3. The implant apparatus as recited in claim 1, wherein the first base assembly and second base are formed of a material selected from the group consisting of cobalt-chromium, stainless steel, titanium alloys, and elemental titanium.
4. The implant apparatus as recited in claim 1, wherein the first base assembly and second base are formed of a material selected from the group consisting of a polymer and fiber composite.
5. The implant apparatus as recited in claim 1, wherein the tension means is adjustable to permit an infinite variation in the amount of shortening in the predetermined distance between the first and second points of attachment of the rod assembly.
6. The implant apparatus as recited in claim 1, further comprising installation means for positioning the first base assembly and the second base relative to the first and second bone segments during implantation of the apparatus, the installation means including locating means for indicating the location of the first and second points of attachment of the rod assembly to assist connection of the rod assembly to the pair of bone segments.
7. An orthopaedic surgical implant apparatus for use in uniting a pair of bone segments wherein each of the bone segments includes a medullary cavity, the apparatus comprising:
an elongated intramedullary rod assembly defining a central longitudinal axis when assembled and including first and second points of attachment, the rod assembly being adapted to be positioned within the medullary cavities of the bone segments and secured to the first bone segment at the first point of attachment and to the second bone segment at the second point of attachment, the first and second points of attachment being separated in the direction of the longitudinal axis of the rod assembly by a predetermined distance; and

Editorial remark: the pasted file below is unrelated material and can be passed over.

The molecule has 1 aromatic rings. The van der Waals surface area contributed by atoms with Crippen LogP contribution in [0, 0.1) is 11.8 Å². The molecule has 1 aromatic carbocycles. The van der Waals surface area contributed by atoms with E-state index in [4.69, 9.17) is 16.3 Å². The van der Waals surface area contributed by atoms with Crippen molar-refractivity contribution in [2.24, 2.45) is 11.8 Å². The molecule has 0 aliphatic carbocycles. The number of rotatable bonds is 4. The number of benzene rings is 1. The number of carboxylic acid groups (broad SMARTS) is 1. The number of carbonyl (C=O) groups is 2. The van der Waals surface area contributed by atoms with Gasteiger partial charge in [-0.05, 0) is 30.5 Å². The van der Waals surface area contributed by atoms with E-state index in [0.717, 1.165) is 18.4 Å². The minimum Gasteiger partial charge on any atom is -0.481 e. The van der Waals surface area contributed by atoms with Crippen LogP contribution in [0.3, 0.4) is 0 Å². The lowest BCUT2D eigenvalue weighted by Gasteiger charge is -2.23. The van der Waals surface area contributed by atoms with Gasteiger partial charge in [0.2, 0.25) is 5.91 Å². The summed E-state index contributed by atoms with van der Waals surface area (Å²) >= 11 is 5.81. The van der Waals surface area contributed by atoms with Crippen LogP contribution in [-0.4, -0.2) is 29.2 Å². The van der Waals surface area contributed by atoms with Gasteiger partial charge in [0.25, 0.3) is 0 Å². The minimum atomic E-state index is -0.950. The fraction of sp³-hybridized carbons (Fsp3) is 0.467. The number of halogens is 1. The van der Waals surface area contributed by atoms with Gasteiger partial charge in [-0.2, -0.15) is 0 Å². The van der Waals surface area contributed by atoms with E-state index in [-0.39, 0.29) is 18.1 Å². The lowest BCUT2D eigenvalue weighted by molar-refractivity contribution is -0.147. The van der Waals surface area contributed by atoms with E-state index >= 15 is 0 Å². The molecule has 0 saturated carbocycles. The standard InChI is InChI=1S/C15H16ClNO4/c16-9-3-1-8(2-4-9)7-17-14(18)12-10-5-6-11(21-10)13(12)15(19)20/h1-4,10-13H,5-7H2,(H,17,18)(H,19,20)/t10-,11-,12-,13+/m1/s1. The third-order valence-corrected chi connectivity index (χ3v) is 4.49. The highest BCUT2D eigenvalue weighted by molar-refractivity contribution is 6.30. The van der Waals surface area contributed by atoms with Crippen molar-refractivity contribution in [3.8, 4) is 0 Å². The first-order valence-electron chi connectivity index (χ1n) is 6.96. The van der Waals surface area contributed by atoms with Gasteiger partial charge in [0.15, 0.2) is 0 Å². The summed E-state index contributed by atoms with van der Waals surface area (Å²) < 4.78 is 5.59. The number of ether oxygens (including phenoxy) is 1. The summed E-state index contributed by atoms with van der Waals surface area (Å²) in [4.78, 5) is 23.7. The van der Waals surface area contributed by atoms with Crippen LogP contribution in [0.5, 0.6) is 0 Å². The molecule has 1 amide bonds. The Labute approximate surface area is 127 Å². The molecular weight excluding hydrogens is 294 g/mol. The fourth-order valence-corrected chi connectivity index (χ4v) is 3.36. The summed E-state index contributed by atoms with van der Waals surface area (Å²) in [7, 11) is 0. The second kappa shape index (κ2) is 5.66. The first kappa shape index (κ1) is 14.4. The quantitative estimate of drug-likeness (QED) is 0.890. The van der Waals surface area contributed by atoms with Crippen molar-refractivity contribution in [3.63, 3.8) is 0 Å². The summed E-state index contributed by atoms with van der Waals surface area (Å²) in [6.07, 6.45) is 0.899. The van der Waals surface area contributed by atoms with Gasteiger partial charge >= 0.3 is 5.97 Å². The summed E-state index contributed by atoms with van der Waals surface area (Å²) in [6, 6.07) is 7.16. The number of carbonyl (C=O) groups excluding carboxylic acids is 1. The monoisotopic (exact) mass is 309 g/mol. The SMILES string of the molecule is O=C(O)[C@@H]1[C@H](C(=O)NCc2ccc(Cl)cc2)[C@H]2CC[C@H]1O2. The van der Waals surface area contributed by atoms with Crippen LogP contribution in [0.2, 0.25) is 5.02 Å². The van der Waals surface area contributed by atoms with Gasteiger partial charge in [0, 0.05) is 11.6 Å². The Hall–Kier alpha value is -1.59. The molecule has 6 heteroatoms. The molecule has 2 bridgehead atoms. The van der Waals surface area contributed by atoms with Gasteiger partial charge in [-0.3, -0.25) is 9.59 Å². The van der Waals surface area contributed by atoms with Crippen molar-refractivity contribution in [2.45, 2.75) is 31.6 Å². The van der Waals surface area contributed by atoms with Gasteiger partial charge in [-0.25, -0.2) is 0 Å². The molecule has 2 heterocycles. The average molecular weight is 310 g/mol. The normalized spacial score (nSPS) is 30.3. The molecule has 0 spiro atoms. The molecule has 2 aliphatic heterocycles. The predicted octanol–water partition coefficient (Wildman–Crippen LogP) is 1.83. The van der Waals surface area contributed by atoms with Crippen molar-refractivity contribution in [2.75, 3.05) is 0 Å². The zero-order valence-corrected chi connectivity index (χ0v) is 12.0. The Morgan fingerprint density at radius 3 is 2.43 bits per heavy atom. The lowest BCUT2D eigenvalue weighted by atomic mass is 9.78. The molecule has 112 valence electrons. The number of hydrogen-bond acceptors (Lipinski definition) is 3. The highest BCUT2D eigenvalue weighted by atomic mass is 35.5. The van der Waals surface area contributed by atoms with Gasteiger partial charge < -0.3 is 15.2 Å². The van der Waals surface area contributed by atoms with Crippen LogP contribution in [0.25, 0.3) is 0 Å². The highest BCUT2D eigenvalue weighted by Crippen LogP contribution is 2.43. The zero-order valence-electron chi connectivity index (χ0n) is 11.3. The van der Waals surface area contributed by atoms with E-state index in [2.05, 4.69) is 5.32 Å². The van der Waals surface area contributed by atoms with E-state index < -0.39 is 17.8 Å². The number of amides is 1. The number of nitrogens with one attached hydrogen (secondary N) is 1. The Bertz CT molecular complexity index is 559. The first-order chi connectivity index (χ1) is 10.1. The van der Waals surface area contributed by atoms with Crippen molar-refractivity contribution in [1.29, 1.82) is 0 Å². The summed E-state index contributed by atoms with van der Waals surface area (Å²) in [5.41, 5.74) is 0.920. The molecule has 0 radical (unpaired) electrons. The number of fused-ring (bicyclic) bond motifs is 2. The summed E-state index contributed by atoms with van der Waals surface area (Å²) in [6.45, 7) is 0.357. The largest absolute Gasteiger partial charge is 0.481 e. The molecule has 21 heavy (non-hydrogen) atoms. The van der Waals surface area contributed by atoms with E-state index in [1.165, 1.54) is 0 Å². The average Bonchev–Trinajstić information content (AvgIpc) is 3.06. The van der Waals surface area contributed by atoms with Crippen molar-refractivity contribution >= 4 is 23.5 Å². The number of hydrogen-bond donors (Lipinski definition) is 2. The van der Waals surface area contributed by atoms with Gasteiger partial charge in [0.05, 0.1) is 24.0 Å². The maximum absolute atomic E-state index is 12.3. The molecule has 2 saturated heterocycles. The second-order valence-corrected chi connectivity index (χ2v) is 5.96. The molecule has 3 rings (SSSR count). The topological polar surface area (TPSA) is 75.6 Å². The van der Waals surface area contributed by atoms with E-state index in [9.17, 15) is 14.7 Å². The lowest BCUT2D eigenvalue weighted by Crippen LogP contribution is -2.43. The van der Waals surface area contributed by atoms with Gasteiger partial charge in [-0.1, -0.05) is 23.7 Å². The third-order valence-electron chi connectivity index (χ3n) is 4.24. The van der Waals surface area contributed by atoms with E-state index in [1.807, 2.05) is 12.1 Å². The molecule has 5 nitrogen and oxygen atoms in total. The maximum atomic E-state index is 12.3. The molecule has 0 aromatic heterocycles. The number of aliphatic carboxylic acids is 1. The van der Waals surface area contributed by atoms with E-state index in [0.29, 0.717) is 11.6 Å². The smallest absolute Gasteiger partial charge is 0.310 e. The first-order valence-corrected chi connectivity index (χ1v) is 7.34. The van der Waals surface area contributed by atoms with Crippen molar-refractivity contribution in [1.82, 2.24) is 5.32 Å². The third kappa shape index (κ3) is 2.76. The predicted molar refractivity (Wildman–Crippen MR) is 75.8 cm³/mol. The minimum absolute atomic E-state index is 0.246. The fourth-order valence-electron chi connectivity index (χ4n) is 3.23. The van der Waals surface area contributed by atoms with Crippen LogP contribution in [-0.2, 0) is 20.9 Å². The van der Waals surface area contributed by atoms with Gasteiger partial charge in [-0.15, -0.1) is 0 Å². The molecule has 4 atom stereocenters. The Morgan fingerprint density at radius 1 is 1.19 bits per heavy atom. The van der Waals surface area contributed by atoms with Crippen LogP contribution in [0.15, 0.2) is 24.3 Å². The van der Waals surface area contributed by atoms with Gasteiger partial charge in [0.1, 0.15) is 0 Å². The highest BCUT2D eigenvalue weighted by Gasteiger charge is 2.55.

tension means for shortening the predetermined distance between the first and second points of attachment of the rod assembly in the direction of the longitudinal axis after the rod assembly has been connected to the first and second bone segments so that the first and second bone segments are brought into contact with and press against one another
wherein the intramedullary rod assembly includes a first base assembly including the first point of attachment, a first base, a slider retained on the first base, and retaining means for retaining the slider on the first base while permitting movement of the slider within a predetermined range of movement in the direction of the longitudinal axis, and a second base including the second point of attachment, the first base assembly and the second base being separable from one another and including means for preventing relative rotational movement therebetween when assembled, the slider and the second base being provided with fastening means for securing the second base to the slider.
8. The implant apparatus as recited in claim 7, wherein the slider is rotatable relative to the first base and the fastening means includes a threaded connection between the slider and the second base.
9. An orthopaedic surgical implant apparatus for use in uniting a pair of bone segments wherein each of the bone segments includes a medullary cavity, the apparatus comprising: